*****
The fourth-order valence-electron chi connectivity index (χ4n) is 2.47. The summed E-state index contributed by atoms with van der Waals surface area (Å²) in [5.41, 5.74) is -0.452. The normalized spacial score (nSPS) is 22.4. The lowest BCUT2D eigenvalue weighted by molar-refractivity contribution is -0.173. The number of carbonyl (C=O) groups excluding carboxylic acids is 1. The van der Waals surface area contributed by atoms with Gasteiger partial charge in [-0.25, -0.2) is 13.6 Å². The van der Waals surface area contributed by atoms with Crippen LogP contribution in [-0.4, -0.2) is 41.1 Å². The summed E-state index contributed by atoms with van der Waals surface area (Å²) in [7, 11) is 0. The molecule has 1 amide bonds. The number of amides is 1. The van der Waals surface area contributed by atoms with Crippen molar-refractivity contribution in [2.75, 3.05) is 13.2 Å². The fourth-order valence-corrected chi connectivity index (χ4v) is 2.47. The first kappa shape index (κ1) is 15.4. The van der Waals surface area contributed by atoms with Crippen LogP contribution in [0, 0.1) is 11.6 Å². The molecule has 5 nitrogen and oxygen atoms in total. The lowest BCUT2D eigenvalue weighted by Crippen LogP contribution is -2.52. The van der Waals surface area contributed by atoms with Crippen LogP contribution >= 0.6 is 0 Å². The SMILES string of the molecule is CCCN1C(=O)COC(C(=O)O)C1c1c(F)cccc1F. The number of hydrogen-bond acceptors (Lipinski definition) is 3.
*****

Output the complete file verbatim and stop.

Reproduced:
The fourth-order valence-electron chi connectivity index (χ4n) is 2.47. The summed E-state index contributed by atoms with van der Waals surface area (Å²) in [5.41, 5.74) is -0.452. The normalized spacial score (nSPS) is 22.4. The lowest BCUT2D eigenvalue weighted by molar-refractivity contribution is -0.173. The number of carbonyl (C=O) groups excluding carboxylic acids is 1. The van der Waals surface area contributed by atoms with Gasteiger partial charge in [-0.25, -0.2) is 13.6 Å². The van der Waals surface area contributed by atoms with Crippen LogP contribution in [-0.4, -0.2) is 41.1 Å². The summed E-state index contributed by atoms with van der Waals surface area (Å²) in [7, 11) is 0. The molecule has 1 amide bonds. The number of amides is 1. The van der Waals surface area contributed by atoms with Crippen molar-refractivity contribution in [2.75, 3.05) is 13.2 Å². The fourth-order valence-corrected chi connectivity index (χ4v) is 2.47. The first kappa shape index (κ1) is 15.4. The van der Waals surface area contributed by atoms with Crippen LogP contribution in [0, 0.1) is 11.6 Å². The molecule has 5 nitrogen and oxygen atoms in total. The lowest BCUT2D eigenvalue weighted by Crippen LogP contribution is -2.52. The van der Waals surface area contributed by atoms with Crippen LogP contribution >= 0.6 is 0 Å². The SMILES string of the molecule is CCCN1C(=O)COC(C(=O)O)C1c1c(F)cccc1F. The number of hydrogen-bond acceptors (Lipinski definition) is 3.